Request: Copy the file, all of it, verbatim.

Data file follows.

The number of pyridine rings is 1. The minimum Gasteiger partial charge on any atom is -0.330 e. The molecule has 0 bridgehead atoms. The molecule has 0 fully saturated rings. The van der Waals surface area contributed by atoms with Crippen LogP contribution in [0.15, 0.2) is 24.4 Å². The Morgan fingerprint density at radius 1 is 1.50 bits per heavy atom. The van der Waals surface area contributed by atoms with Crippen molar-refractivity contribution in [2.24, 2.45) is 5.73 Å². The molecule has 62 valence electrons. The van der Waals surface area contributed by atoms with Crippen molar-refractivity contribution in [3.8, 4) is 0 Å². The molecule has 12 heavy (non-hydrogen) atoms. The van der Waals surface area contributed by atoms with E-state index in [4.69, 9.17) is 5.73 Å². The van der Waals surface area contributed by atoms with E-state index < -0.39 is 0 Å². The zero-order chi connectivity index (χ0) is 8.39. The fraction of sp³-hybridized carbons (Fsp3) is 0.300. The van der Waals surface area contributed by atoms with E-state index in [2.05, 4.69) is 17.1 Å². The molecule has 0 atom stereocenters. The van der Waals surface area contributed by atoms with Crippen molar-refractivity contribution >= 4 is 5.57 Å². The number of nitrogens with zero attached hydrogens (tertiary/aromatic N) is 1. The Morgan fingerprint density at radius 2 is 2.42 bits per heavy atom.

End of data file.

The number of pyridine rings is 1. The minimum Gasteiger partial charge on any atom is -0.330 e. The molecule has 0 bridgehead atoms. The molecule has 0 fully saturated rings. The van der Waals surface area contributed by atoms with Crippen LogP contribution in [0.15, 0.2) is 24.4 Å². The Morgan fingerprint density at radius 1 is 1.50 bits per heavy atom. The van der Waals surface area contributed by atoms with Crippen molar-refractivity contribution in [2.24, 2.45) is 5.73 Å². The molecule has 62 valence electrons. The van der Waals surface area contributed by atoms with Crippen molar-refractivity contribution in [3.8, 4) is 0 Å². The molecule has 12 heavy (non-hydrogen) atoms. The van der Waals surface area contributed by atoms with E-state index in [4.69, 9.17) is 5.73 Å². The van der Waals surface area contributed by atoms with E-state index < -0.39 is 0 Å². The zero-order chi connectivity index (χ0) is 8.39. The fraction of sp³-hybridized carbons (Fsp3) is 0.300. The van der Waals surface area contributed by atoms with E-state index in [2.05, 4.69) is 17.1 Å². The molecule has 0 atom stereocenters. The van der Waals surface area contributed by atoms with Crippen molar-refractivity contribution >= 4 is 5.57 Å². The number of nitrogens with zero attached hydrogens (tertiary/aromatic N) is 1. The Morgan fingerprint density at radius 2 is 2.42 bits per heavy atom.